Cycling around Taiwan in 9 Days

Jacky Wang
Aug 9, 2020 · 12 min read

Documenting my experience from cycling around the island of Taiwan in 9 days. If you are also a noob biker like me that didn’t know much going in, included are my lessons and learnings acquired along the way.


The purpose of this trip is to —

  • Try New Experiences — see Taiwan up close and in all the elements in a new and unfamiliar method.
  • Strengthen Relationships — the bond between us close friends (Ian & Joy) who did this together will become timeless memories.
  • Challenge myself physically and mentally — a long trip like this is always more mental than physical from my experience. It’s also a great time to get some headspace back from busy normal life to think or just be present and mindful while riding.


This was the rough plan we had before we started.

More detailed breakdown of each day along with difficulty rating form 1–6 stars. We combined day 8 and 9 to make it 9 days instead of 10.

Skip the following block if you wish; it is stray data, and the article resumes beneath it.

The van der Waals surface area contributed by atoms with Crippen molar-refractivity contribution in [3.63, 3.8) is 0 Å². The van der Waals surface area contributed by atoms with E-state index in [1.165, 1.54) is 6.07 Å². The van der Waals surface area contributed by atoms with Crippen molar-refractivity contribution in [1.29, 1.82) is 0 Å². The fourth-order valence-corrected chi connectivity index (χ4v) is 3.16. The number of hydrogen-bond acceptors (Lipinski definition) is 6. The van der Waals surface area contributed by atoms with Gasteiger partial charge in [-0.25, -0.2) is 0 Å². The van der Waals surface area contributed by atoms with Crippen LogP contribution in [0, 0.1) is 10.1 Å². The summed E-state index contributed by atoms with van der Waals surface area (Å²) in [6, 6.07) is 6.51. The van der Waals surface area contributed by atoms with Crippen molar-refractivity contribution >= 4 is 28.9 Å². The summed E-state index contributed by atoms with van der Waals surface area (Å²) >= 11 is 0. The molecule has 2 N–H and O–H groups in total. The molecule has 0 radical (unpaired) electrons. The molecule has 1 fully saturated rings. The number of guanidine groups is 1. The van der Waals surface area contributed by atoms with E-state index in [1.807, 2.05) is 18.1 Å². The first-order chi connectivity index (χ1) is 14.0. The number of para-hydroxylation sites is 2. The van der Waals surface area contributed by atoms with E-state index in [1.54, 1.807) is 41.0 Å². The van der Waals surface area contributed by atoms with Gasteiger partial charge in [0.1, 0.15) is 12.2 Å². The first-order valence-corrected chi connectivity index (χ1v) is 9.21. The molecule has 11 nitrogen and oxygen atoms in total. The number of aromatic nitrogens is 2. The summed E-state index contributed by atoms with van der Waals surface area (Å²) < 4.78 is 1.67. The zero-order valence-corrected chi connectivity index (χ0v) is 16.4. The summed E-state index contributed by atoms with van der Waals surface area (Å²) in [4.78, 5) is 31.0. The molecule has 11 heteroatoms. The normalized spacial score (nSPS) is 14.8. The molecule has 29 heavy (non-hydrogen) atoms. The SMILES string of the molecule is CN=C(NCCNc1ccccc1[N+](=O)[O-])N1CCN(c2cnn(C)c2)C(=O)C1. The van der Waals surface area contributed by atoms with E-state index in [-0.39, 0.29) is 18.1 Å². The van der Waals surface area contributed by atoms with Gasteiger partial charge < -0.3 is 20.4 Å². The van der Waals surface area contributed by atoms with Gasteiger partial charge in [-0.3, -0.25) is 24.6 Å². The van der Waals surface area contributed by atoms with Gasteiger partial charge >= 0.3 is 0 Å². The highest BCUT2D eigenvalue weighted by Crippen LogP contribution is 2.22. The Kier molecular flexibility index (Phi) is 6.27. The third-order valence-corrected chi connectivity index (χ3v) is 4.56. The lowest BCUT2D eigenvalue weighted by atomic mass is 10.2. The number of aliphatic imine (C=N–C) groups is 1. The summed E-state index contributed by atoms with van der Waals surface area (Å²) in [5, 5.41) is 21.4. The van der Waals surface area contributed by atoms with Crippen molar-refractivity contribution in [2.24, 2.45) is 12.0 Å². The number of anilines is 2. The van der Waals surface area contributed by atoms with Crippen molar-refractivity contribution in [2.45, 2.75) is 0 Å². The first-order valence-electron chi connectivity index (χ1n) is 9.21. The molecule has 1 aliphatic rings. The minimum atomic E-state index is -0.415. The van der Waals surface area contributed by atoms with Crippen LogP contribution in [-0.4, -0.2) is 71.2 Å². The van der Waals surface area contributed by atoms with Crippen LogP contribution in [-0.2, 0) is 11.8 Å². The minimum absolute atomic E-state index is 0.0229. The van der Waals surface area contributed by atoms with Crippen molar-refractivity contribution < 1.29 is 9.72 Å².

Essential things you need

Shed as much weight as you can, you’d rather have less weight. I thought I packed light enough but only needed 50% of what I brought.

  • Bike — we rented ours (from Mathews). Really test ride it a few times to be sure it’s the right size. I debated between curved and straight bar road bike for a long time and decided on straight bar for an easier posture. Make sure you start booking bikes about a month out in advance ideally and take it on a few rides to be sure.
  • Clothes — Just 1 set of biking pants with padding and shirt (Sounds gross I know, but you’ll be so tired to do laundry, just wash/rinse and hang dry daily, it’ll be drenched in sweat 10 minutes into your ride anyway). 1 set of sleeping clothes or just sleep naked to shed even more weight 😛
  • Gear — Gloves, anti-UV arm/leg sleeves, anti-UV buff(to cover your face against the sun and mouth when air is bad, super useful), sun glasses, knee brace, wrist wrap, squirt water bottle, portable charger (you’ll need all the battery you can get for routing, tracking, audio…etc)